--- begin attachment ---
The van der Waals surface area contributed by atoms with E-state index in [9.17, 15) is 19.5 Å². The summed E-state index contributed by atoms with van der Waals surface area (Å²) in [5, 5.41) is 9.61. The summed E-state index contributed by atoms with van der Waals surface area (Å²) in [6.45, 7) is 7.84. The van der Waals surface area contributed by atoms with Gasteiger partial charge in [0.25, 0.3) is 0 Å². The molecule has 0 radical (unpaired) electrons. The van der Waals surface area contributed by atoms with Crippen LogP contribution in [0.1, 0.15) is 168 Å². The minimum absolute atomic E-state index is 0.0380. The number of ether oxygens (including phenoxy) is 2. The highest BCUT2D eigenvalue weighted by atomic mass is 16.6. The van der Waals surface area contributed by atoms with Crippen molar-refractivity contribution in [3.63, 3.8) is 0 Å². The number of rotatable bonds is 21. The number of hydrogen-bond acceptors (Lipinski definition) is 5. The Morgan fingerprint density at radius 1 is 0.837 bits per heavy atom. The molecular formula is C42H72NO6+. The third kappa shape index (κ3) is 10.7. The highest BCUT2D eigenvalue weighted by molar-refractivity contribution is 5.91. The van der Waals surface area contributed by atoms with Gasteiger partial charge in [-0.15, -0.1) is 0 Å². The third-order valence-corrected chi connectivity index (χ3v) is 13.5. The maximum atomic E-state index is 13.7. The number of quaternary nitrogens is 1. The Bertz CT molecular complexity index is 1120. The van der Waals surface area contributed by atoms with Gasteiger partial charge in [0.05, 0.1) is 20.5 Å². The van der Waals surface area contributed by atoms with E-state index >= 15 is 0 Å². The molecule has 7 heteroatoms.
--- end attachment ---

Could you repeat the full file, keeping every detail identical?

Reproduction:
The van der Waals surface area contributed by atoms with E-state index in [9.17, 15) is 19.5 Å². The summed E-state index contributed by atoms with van der Waals surface area (Å²) in [5, 5.41) is 9.61. The summed E-state index contributed by atoms with van der Waals surface area (Å²) in [6.45, 7) is 7.84. The van der Waals surface area contributed by atoms with Gasteiger partial charge in [0.25, 0.3) is 0 Å². The molecule has 0 radical (unpaired) electrons. The van der Waals surface area contributed by atoms with Crippen LogP contribution in [0.1, 0.15) is 168 Å². The minimum absolute atomic E-state index is 0.0380. The number of ether oxygens (including phenoxy) is 2. The highest BCUT2D eigenvalue weighted by atomic mass is 16.6. The van der Waals surface area contributed by atoms with Crippen molar-refractivity contribution in [3.63, 3.8) is 0 Å². The number of rotatable bonds is 21. The number of hydrogen-bond acceptors (Lipinski definition) is 5. The Morgan fingerprint density at radius 1 is 0.837 bits per heavy atom. The molecular formula is C42H72NO6+. The third kappa shape index (κ3) is 10.7. The highest BCUT2D eigenvalue weighted by molar-refractivity contribution is 5.91. The van der Waals surface area contributed by atoms with Gasteiger partial charge in [-0.15, -0.1) is 0 Å². The third-order valence-corrected chi connectivity index (χ3v) is 13.5. The maximum atomic E-state index is 13.7. The number of quaternary nitrogens is 1. The Bertz CT molecular complexity index is 1120. The van der Waals surface area contributed by atoms with Gasteiger partial charge in [0.05, 0.1) is 20.5 Å². The van der Waals surface area contributed by atoms with E-state index >= 15 is 0 Å². The molecule has 7 heteroatoms.